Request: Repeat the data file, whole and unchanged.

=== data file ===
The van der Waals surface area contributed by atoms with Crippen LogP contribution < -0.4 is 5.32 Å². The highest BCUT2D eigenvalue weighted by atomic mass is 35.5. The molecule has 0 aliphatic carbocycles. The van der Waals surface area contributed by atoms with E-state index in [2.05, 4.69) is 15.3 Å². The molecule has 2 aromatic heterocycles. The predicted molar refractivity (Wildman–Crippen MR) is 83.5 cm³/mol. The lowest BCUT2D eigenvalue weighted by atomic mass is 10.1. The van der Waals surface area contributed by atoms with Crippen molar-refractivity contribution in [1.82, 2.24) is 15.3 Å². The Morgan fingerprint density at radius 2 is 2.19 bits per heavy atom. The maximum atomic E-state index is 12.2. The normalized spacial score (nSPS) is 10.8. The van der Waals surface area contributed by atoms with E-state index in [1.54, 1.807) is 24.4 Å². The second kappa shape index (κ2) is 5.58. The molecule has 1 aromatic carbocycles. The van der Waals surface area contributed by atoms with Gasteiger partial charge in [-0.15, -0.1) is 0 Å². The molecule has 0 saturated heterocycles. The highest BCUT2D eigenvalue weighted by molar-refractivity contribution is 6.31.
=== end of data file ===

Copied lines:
The van der Waals surface area contributed by atoms with Crippen LogP contribution < -0.4 is 5.32 Å². The highest BCUT2D eigenvalue weighted by atomic mass is 35.5. The molecule has 0 aliphatic carbocycles. The van der Waals surface area contributed by atoms with E-state index in [2.05, 4.69) is 15.3 Å². The molecule has 2 aromatic heterocycles. The predicted molar refractivity (Wildman–Crippen MR) is 83.5 cm³/mol. The lowest BCUT2D eigenvalue weighted by atomic mass is 10.1. The van der Waals surface area contributed by atoms with Crippen molar-refractivity contribution in [1.82, 2.24) is 15.3 Å². The Morgan fingerprint density at radius 2 is 2.19 bits per heavy atom. The maximum atomic E-state index is 12.2. The normalized spacial score (nSPS) is 10.8. The van der Waals surface area contributed by atoms with E-state index in [1.54, 1.807) is 24.4 Å². The second kappa shape index (κ2) is 5.58. The molecule has 1 aromatic carbocycles. The van der Waals surface area contributed by atoms with Gasteiger partial charge in [-0.15, -0.1) is 0 Å². The molecule has 0 saturated heterocycles. The highest BCUT2D eigenvalue weighted by molar-refractivity contribution is 6.31.